YKK Stories

2017-10-30 Issue 21 Fundamental Behavior 20 – Pay Attention To The Details

February 19, 2019
Author: YKK
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This week we’re discussing paying attention to the details. I’d like to share with you something that happened to me almost forty years ago that is a good example of someone not paying attention to details. In 1980, I was testifying before the International Trade Commission in Washington, D.C., about a patent infringement charge that had been lodged against YKK. The patent in question was about to expire, and it was ancient technology to begin with, but the fact of the matter was that YKK’s process didn’t come close to infringing on the patent, and (spoiler alert) YKK was ultimately found to be innocent of the specious charges. The accusers didn’t challenge us in a regular court, they used the ITC which conducts administrative hearings and is much less technically oriented, which concerned us.

It’s a long story involving 90 days of grueling preparation for the hearing, but I’ll try to be brief. My job was to serve as YKK’s “expert witness.” This was the patent case where Tom Shintani achieved immortality in the annals of YKK USA history by transporting an old television from Macon to Washington in the “YKK station wagon” so we could show a slow-motion video proving our machine definitely did not infringe. My how times and video technology have changed since then. By the way, we never got that TV back!

Let me tell you up front, I was as nervous as I’ve ever been in my life. I testified for an entire day in a courtroom packed with spectators. My eyes were completely bloodshot from the tension and stress. After about five hours on the stand, I was asked by the opposing attorney, “Mr. Gregory, you are YKK’s expert witness, are you not?” “Yessir, I am,” I responded politely. Then he asked, “Are you familiar with the patents related to this case?’ I answered, “Well, I’m familiar with a lot of them.” Then he smiled and slammed a foreign YKK patent in front of me and said, “Are you familiar with THIS patent?” I stated that I was not, thinking and hoping that the administrative law judge would allow me to spend time with our attorneys discussing the unfamiliar patent. Instead, the judge asked me how long it would take me to become familiar with the patent. I replied that I had no idea how long it would take. Then she said, “Mr. Gregory, begin studying the patent. No one is allow to approach the witness.”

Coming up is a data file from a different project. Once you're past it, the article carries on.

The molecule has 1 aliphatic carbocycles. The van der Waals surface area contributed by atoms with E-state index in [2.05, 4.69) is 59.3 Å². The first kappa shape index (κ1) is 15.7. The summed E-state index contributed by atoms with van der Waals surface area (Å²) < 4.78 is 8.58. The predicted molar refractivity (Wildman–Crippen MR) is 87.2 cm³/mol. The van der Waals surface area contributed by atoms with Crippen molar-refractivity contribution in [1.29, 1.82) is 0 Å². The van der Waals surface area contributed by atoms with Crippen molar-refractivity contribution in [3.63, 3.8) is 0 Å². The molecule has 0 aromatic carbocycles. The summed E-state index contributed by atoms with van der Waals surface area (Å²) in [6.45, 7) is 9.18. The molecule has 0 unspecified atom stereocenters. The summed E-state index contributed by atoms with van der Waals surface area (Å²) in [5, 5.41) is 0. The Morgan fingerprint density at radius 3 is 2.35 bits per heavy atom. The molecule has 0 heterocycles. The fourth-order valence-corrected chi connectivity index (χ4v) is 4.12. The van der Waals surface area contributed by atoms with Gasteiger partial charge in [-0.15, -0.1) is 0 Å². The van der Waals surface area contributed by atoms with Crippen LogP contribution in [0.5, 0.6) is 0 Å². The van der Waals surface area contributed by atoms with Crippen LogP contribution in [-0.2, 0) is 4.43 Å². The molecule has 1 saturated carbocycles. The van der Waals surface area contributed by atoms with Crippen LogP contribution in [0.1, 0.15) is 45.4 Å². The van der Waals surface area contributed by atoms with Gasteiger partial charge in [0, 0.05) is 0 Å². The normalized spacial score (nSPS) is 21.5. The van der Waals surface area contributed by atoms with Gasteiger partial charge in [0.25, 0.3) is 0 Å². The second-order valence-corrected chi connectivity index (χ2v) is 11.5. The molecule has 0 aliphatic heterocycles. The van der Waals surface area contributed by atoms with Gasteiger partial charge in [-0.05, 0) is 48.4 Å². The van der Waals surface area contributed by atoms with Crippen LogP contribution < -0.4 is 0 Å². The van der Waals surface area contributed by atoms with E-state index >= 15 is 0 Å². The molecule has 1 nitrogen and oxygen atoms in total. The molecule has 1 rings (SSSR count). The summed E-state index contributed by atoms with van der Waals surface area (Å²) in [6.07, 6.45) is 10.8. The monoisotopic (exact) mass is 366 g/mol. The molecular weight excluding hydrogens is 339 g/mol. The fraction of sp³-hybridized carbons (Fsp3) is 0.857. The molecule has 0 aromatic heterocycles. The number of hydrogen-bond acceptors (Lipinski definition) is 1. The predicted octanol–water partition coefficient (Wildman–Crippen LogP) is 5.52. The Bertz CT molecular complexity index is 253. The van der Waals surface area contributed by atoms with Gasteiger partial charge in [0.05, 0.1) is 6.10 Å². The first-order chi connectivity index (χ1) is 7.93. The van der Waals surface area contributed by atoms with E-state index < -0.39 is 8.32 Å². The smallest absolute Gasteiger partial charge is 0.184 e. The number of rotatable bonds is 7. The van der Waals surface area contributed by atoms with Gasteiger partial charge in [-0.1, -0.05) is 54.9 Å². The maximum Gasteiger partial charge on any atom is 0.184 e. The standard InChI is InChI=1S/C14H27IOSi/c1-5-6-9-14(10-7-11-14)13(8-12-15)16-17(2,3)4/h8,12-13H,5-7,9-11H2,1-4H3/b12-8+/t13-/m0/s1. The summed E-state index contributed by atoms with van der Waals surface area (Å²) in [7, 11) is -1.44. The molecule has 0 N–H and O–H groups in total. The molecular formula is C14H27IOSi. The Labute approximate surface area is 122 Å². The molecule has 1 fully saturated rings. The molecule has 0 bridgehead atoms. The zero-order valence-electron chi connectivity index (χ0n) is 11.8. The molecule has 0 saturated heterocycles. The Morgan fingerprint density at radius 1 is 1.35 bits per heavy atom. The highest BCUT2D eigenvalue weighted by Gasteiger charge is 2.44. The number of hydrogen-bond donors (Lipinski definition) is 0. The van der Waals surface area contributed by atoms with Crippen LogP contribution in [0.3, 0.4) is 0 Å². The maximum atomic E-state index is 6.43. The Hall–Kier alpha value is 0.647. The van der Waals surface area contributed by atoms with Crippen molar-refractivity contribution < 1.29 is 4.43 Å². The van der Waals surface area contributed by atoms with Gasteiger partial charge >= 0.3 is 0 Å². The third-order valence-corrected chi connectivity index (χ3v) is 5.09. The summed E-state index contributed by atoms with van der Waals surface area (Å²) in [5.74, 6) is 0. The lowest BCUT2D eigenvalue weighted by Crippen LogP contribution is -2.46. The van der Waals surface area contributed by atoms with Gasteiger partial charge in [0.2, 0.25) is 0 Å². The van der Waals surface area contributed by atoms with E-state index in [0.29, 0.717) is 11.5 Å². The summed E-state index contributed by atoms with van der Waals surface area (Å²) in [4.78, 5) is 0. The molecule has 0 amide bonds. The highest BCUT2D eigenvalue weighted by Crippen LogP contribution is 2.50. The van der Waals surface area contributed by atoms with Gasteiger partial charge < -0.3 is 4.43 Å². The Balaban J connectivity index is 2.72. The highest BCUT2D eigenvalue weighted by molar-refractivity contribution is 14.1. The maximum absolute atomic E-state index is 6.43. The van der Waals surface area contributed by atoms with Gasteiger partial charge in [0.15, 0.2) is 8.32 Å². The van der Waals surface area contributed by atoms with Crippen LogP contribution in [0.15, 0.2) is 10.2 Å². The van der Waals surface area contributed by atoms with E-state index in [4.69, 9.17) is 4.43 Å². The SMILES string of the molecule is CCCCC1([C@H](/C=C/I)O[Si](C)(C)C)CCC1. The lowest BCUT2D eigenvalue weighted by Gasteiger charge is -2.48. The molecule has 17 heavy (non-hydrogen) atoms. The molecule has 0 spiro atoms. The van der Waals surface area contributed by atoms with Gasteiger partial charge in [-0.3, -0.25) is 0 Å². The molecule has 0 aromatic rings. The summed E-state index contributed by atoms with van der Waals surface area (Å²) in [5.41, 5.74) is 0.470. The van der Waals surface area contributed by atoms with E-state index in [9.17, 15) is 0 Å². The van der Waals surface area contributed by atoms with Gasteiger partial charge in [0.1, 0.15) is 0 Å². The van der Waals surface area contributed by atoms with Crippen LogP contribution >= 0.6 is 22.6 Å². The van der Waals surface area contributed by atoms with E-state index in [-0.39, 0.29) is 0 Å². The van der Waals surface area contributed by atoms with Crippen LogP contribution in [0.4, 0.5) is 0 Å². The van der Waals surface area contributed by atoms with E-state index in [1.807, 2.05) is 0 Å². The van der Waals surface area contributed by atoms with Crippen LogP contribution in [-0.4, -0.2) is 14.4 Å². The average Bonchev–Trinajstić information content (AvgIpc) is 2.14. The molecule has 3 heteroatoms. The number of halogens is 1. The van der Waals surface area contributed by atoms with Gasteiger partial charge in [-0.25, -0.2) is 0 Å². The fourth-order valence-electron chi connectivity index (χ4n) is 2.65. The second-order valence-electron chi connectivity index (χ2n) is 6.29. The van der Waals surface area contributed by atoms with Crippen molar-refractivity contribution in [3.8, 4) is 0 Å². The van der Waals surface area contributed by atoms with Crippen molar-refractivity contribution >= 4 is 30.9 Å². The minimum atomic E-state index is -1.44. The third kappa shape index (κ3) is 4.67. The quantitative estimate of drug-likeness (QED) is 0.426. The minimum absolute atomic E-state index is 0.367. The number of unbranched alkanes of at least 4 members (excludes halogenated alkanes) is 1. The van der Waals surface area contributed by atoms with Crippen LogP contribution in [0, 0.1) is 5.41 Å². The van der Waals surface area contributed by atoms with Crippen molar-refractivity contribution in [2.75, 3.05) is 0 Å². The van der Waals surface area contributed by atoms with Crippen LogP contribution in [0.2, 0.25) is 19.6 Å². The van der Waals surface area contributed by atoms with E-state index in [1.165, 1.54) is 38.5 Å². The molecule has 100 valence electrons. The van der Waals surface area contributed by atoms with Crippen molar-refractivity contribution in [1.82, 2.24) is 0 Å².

So there I sat in front of more than one hundred people trying to study a 20-page patent. Have you ever read a patent? It’s the most detailed document you will ever read. After trying unsuccessfully to focus on the words in front of me, I sort of gave up, said a little prayer, and started flipping pages. About six pages in, at the bottom of the page, were the words, “Although there are two cords inside the monofilament, they act as one.” That statement seemed to prove the other side’s case, as one of the main points of our defense was that the patent called for one cord, but we had two cords. I’m sure my shoulders slumped as I thought to myself, “That’s what he found, and that’s what he’s going to make me read in this court to prove we are infringing.”
What happened next shows the importance of paying attention to the details. For reasons I’ll never understand, no doubt it was divine intervention or blind luck, I turned the page and read the next sentence. The very next words were, “However, that is not the case as both cords are needed.” And then it went on to explain the reason for the two cords. I said to myself, “The attorney didn’t turn the page! He didn’t read the sentence on the next page.”

I told the judge, “Your honor, I’m ready to proceed!” Sure enough, the opposing attorney — with a huge smile on his face — said, “Mr. Gregory, please read the last sentence on the bottom of page 6.” I did as he instructed, and then he said, “What do you have to say about that!” To which I said, “You didn’t turn the page!” As he looked at me with a very puzzled expression, I turned to page 7 and quickly read the sentence that completely restored our innocence. Out of the corner of my eye, I saw the YKK team seated in the back row of the courthouse jumping up and down in relief and happiness. The chagrined attorney had no more questions for me after that exchange.
As a disclaimer, let me say that I have used quotes, but they are based on my very imperfect recollection of the actual words. But the story transpired as I have explained it even if the words were slightly different.

The lesson we all learned was that the opposing attorney had not followed Fundamental Behavior #20. He did not “Pay attention to details.” The old saying is “The devil is in the details.” In my case, I found an angel in the details on the top of page 7. Now please discuss Fundamental #20, “Pay attention to the details,” and share with us your personal experiences. Thank you.



Alex Gregory
Chairman and CEO
YKK Corporation of America